| 17th June 2005
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A. Pavan, N. V. Vinodchandran#### 2-Local Random Reductions to 3-Valued Functions

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TR05-011
| 21st December 2004
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Christian Glaßer, Mitsunori Ogihara, A. Pavan, Alan L. Selman, Liyu Zhang#### Autoreducibility, Mitoticity, and Immunity

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TR04-053
| 17th June 2004
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A. Pavan, N. V. Vinodchandran#### Polylogarithmic Round Arthur-Merlin Games and Random-Self-Reducibility

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TR04-025
| 24th January 2004
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John Hitchcock, A. Pavan, N. V. Vinodchandran#### Partial Bi-Immunity and NP-Completeness

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TR04-019
| 15th January 2004
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Christian Glaßer, A. Pavan, Alan L. Selman, Samik Sengupta#### Properties of NP-Complete Sets

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TR02-005
| 3rd January 2002
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A. Pavan, Alan L. Selman#### Bi-Immunity Separates Strong NP-Completeness Notions

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TR01-032
| 3rd April 2001
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A. Pavan, Alan L. Selman#### Separation of NP-completeness Notions

Arnab Bhattacharyya, Sutanu Gayen, Kuldeep S. Meel, Dimitrios Myrisiotis, A. Pavan, N. V. Vinodchandran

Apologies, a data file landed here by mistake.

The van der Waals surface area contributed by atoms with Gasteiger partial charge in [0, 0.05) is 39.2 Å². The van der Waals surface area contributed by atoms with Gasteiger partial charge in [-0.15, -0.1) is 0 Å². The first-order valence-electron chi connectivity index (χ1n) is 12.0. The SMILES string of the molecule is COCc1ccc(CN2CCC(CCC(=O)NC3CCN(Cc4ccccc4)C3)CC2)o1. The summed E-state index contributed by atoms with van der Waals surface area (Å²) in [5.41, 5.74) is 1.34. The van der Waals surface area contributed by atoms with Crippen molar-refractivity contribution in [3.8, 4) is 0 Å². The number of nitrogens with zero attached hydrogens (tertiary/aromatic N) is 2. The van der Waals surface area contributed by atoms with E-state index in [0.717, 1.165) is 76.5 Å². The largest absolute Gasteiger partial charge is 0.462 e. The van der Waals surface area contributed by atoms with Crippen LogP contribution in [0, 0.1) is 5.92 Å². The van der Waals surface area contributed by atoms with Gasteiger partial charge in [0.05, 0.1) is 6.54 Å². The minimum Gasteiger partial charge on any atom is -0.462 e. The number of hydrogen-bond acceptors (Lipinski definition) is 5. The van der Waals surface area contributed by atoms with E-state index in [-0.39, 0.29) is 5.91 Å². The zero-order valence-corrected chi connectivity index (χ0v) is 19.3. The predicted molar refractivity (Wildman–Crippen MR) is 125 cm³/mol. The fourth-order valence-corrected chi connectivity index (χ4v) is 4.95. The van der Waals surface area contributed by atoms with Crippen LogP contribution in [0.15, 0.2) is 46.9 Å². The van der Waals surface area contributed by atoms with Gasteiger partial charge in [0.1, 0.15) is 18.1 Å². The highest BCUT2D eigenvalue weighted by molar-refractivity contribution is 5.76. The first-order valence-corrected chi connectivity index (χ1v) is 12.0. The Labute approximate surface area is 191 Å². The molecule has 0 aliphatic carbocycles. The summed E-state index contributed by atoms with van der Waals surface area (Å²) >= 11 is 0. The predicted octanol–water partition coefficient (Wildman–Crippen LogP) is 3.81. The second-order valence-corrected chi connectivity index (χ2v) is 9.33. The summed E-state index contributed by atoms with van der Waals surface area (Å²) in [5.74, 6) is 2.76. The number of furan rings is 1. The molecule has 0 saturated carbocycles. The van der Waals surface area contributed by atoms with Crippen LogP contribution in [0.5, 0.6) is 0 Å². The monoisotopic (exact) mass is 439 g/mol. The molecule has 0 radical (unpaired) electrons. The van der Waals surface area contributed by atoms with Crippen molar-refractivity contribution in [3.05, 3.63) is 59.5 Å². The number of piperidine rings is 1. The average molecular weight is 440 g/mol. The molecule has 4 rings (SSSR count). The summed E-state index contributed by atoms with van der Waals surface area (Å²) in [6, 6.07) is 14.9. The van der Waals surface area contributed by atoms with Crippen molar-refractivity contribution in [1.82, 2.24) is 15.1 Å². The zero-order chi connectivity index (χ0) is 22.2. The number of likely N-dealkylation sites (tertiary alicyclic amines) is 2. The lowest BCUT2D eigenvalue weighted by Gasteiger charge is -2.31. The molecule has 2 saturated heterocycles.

In this paper, we establish a novel connection between total variation (TV) distance estimation and probabilistic inference. In particular, we present an efficient, structure-preserving reduction from relative approximation of TV distance to probabilistic inference over directed graphical models. This reduction leads to a fully polynomial randomized approximation scheme (FPRAS) for ... more >>>

Jason Vander Woude, Peter Dixon, A. Pavan, Jamie Radcliffe, N. V. Vinodchandran

Rounding has proven to be a fundamental tool in theoretical computer science. By observing that rounding and partitioning of $\mathbb{R}^d$ are equivalent, we introduce the following natural partition problem which we call the secluded hypercube partition problem: Given $k\in\mathbb{N}$ (ideally small) and $\epsilon>0$ (ideally large), is there a partition of ... more >>>

Peter Dixon, A. Pavan, N. V. Vinodchandran

The Acceptance Probability Estimation Problem (APEP) is to additively approximate the acceptance probability of a Boolean circuit. This problem admits a probabilistic approximation scheme. A central question is whether we can design a pseudodeterministic approximation algorithm for this problem: a probabilistic polynomial-time algorithm that outputs a canonical approximation with high ... more >>>

Ryo Ashida, Tatsuya Imai, Kotaro Nakagawa, A. Pavan, N. V. Vinodchandran, Osamu Watanabe